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Help with Paris Metro

I need to overcome my fear of using the Metro. I will be traveling alone for the first time. I live in SW USA and haven't had much opportunity to ride subways. I have used the Metro on a previous trip to Paris but that was about 25 years ago and I was with a group. The fears range from getting lost, missing stops, getting pick pocketed, rush hour travel ..... I would like some help in alleviating my fear. It would be nice if someone could discuss how they handled a fear of something travel related. I am a sixty years old semi-retired nurse, in good physical condition and otherwise fearless. I will leave on the 28th of April and stay till 4th of May (Metrophobia or not). If anyone is traveling these dates, it would be nice to meet up for a lesson on Metro riding, coffee/lunch - my treat. Thanks

Posted by
9436 posts

Also, on the train, by the doors, is a map of that particular line. You can look there to see what stop comes just before yours for added assurance. In rush hour, when waiting for the train to come, we always walk as far away from where you enter the platform, which usually puts you in a better position to get on where there will be the least amount of people getting on or already on. I like the bus better, but I do think the Metro is easier and faster. Bus stops can be hard to find and not as many as Metro stops.

Posted by
5685 posts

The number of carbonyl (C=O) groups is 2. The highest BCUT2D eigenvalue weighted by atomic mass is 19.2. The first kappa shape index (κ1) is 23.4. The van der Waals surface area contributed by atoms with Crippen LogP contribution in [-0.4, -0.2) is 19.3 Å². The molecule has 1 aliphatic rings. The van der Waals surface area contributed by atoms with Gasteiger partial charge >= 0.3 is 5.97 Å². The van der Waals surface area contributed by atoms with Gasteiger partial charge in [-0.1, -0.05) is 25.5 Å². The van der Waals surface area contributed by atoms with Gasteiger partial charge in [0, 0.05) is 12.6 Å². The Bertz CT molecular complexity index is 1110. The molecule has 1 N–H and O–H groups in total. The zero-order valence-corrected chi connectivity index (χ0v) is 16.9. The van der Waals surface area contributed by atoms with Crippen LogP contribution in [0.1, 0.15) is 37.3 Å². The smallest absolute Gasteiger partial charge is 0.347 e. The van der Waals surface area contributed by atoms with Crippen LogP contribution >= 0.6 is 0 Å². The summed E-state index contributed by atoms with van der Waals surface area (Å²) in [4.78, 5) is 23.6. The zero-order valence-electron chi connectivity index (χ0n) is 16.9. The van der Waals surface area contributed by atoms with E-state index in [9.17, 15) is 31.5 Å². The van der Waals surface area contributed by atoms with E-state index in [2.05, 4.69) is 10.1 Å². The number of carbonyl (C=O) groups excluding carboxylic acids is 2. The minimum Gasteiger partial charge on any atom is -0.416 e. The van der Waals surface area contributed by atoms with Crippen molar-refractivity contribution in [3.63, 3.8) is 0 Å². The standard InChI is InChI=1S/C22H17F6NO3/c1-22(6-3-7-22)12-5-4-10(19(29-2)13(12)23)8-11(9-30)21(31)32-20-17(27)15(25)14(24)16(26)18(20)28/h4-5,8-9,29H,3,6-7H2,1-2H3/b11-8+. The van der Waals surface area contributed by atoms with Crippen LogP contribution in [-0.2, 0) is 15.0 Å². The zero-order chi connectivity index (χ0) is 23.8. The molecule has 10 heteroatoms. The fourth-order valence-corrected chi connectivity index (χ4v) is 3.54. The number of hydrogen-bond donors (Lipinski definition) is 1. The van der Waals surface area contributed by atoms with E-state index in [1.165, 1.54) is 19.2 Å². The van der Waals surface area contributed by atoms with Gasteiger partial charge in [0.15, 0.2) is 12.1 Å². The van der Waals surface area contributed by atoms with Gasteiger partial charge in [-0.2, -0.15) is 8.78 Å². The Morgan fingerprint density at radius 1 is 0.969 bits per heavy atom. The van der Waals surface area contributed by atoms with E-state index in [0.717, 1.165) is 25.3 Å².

Angela, I think if you do a bit of preparation in advance, you will be fine. I think the best way to deal with uncertainty is to study up before you go. I think metros are much easier to use than buses. They go on a fixed route with fixed stops. As a nurse, I am sure you have dealt with far greater challenges in your professional life. By the time you leave Paris, you will be a pro at using the metro. 1) Getting lost - carry a copy of a Paris map and metro map with you. It is very hard to get lost on the metro. Everything is labeled by line number and direction. Every stop is labeled with the name of the stop ... just look out the window of the train. You can plan many of your trips before you go. For example, if you know you will travel from your hotel to the Louvre, write down the metro line, direction, stops, transfer points etc. in advance. 2) Missing a stop - This is not big deal. Get off the metro at the next stop, walk to the platform going in the opposite direction and head back. I've missed stops more than once just because I was not paying attention. The stops are close together so all you lose is a little time. 3) Pickpockets - Keep your bags in front of you and your hand over the opening. Keep your valuables in a moneybelt under your clothes. 4) Rush hour - It is the same as travel any other time .... just with more people packed into the car. Get used to having no personal space. Move towards the door the stop before you plan to get out so that you can easily exit. 5) For the Paris metro, make sure to keep your ticket until you exit the station. Have a wonderful time.